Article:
November 30, 2019
I trapped another rat in the same place as the last one. It was the same size too, and I'm wondering if I got two adults or two adolescents. I guess I'll find out by resetting the trap and waiting. I also decided to use up the remaining straw because I won't need more mulch until July. The springtime will see me pulling back the straw from the hills so the soil can warm. The fresh straw brightens up the garden and insulates the ground so the decomposing process can continue. It adds contrast to my "work of art" and encourages me to find other methods to decorate.
I've started clearing out the areas around the big rocks because the rocks are significant focus points now that the majority of the plantings are gone. The gardens bones are visible now and we make the most with what we've got. The barren mounds actually look good. You see potential and are on hold for awhile. No need to do anything so you can find the peacefulness that Winter bestows.
December 01, 2019
Before I even got into the dreary winter gardening spirit I began finding signs of spring. They aren't really signs of spring, because they occur every November, but they remind me of spring because they show the new beginnings of life. The buckbrush has tiny pink buds forming on the tips of the branches. You have to look close to see them. The red Manzanita buds are hanging down on stems like little dangling earrings. Buttercup leaves are abundant, and will provide us with the first flowers of spring.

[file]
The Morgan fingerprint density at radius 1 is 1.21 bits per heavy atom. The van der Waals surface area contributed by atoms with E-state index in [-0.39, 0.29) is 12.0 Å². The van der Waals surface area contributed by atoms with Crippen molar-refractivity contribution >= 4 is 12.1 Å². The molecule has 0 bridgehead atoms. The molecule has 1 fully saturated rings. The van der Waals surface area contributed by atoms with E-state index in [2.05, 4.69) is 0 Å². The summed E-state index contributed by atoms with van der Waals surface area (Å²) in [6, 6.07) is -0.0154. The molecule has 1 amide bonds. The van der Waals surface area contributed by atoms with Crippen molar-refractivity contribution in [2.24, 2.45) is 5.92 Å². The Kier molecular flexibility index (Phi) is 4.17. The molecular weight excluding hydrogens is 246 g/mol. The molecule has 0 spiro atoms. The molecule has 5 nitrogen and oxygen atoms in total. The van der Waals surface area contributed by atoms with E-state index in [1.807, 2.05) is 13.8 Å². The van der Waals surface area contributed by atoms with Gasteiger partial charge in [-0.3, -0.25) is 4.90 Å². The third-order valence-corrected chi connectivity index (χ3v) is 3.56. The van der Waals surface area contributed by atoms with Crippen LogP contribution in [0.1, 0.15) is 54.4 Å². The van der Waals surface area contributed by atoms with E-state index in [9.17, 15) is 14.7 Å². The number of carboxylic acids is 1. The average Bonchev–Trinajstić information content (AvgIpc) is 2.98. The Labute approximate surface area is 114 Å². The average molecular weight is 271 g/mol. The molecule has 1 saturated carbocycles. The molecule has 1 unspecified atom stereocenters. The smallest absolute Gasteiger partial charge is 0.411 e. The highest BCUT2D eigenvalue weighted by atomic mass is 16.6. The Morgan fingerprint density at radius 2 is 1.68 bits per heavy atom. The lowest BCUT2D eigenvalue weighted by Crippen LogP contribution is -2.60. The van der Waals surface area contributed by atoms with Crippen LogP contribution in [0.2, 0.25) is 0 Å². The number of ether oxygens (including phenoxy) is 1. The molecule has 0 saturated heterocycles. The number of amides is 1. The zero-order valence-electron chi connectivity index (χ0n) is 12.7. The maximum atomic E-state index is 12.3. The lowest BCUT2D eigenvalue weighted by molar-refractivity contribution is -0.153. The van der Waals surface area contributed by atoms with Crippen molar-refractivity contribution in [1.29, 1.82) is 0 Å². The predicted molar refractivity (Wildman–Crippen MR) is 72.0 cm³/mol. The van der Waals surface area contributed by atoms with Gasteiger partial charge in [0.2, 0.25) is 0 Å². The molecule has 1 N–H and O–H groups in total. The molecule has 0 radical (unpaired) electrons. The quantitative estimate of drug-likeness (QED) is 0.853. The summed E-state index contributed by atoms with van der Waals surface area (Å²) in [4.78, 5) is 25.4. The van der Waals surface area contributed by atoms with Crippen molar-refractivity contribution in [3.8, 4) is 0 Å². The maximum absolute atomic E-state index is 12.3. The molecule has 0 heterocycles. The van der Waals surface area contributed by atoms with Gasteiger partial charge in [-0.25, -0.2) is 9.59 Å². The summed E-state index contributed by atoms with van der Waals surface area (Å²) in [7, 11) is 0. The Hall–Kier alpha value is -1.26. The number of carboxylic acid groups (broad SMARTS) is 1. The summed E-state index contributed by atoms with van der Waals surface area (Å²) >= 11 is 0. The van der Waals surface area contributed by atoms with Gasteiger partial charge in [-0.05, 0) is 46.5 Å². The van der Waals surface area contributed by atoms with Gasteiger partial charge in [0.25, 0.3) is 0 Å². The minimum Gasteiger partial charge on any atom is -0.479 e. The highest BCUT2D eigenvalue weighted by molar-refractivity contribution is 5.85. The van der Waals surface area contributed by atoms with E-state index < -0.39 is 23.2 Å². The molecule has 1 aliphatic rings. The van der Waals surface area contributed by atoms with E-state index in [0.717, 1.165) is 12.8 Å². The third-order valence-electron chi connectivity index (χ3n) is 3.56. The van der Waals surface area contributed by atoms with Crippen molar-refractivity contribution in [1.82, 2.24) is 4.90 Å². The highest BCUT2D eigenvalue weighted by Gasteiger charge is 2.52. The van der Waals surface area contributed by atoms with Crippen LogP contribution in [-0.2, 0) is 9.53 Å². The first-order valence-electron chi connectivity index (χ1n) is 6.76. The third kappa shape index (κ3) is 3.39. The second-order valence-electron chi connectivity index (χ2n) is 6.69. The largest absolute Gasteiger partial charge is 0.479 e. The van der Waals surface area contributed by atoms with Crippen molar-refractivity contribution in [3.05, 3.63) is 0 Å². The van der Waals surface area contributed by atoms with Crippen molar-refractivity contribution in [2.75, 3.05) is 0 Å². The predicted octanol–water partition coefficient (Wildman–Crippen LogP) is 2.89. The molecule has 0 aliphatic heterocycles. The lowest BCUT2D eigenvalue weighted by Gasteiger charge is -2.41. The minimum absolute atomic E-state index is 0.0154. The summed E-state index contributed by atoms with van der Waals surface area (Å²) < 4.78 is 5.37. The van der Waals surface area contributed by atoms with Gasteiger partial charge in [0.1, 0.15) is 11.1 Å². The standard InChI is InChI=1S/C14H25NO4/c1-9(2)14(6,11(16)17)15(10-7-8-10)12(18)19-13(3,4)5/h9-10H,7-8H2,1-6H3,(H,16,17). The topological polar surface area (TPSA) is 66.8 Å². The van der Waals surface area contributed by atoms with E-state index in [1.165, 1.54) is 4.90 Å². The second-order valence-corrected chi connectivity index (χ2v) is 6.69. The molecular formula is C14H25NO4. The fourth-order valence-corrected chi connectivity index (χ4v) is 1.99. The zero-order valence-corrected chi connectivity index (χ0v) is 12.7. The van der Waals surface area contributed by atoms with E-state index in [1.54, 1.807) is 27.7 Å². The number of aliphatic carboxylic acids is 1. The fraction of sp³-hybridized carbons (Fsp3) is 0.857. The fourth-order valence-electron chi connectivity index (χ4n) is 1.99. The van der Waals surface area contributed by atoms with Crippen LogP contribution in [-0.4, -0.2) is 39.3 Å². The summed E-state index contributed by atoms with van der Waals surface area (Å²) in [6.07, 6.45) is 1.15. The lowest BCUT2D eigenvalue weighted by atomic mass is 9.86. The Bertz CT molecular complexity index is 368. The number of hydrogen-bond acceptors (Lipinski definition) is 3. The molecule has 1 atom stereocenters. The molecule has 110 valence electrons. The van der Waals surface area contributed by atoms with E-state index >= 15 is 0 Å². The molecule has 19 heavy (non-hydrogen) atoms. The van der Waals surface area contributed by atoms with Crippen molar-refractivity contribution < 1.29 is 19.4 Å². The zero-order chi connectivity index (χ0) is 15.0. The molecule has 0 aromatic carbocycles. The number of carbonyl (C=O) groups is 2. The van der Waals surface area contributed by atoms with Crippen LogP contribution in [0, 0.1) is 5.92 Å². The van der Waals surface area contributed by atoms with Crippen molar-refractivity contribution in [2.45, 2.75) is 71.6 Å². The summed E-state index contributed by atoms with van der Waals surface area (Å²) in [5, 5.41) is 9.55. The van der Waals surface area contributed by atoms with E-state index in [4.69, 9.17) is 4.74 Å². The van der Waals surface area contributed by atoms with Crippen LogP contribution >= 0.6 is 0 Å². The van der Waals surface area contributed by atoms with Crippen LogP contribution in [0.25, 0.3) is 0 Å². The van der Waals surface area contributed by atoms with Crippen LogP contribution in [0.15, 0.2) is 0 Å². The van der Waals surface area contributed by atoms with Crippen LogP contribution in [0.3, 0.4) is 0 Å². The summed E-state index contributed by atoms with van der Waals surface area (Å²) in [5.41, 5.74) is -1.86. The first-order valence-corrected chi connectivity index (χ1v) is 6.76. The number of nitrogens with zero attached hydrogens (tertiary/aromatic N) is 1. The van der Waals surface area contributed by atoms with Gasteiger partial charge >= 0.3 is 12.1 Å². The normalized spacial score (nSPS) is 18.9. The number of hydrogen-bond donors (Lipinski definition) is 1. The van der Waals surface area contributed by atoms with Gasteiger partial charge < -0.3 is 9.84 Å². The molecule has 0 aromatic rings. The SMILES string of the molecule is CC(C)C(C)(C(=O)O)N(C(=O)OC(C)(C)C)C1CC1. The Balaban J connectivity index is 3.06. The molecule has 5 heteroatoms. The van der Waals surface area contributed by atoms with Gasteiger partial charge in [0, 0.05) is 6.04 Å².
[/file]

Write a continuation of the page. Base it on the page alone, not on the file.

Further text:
Bright yellow is so welcome after months of gray. The chard, spinach, lettuce, kale and artichokes in the garden are all still crisp and perky. They went through some really cold nights and are still pleasing to the eye. The lettuce and spinach got covered at night and I've now got hopes of their overwintering.
December 02, 2019
It's time for a walkabout. Gathering Christmas decorations begins in the garden, with some bright red Nandina berries for the wreath, because we don't have Holly berries. Cedar branches are my preferred wreath material, but fir and pine work well also. Tiny fir cones are delicate and light so they attach to the wreath better than pine cones. Pine cones look good on a place matt with candles.
Mistletoe can be harvested from oak trees. Send your "rug rats" up, they love to climb. A bit of straw for the Nativity scene will help keep your cats entertaind. A yule log for the hearth can be any type of wood you want, but you'll enjoy the smell of cedar.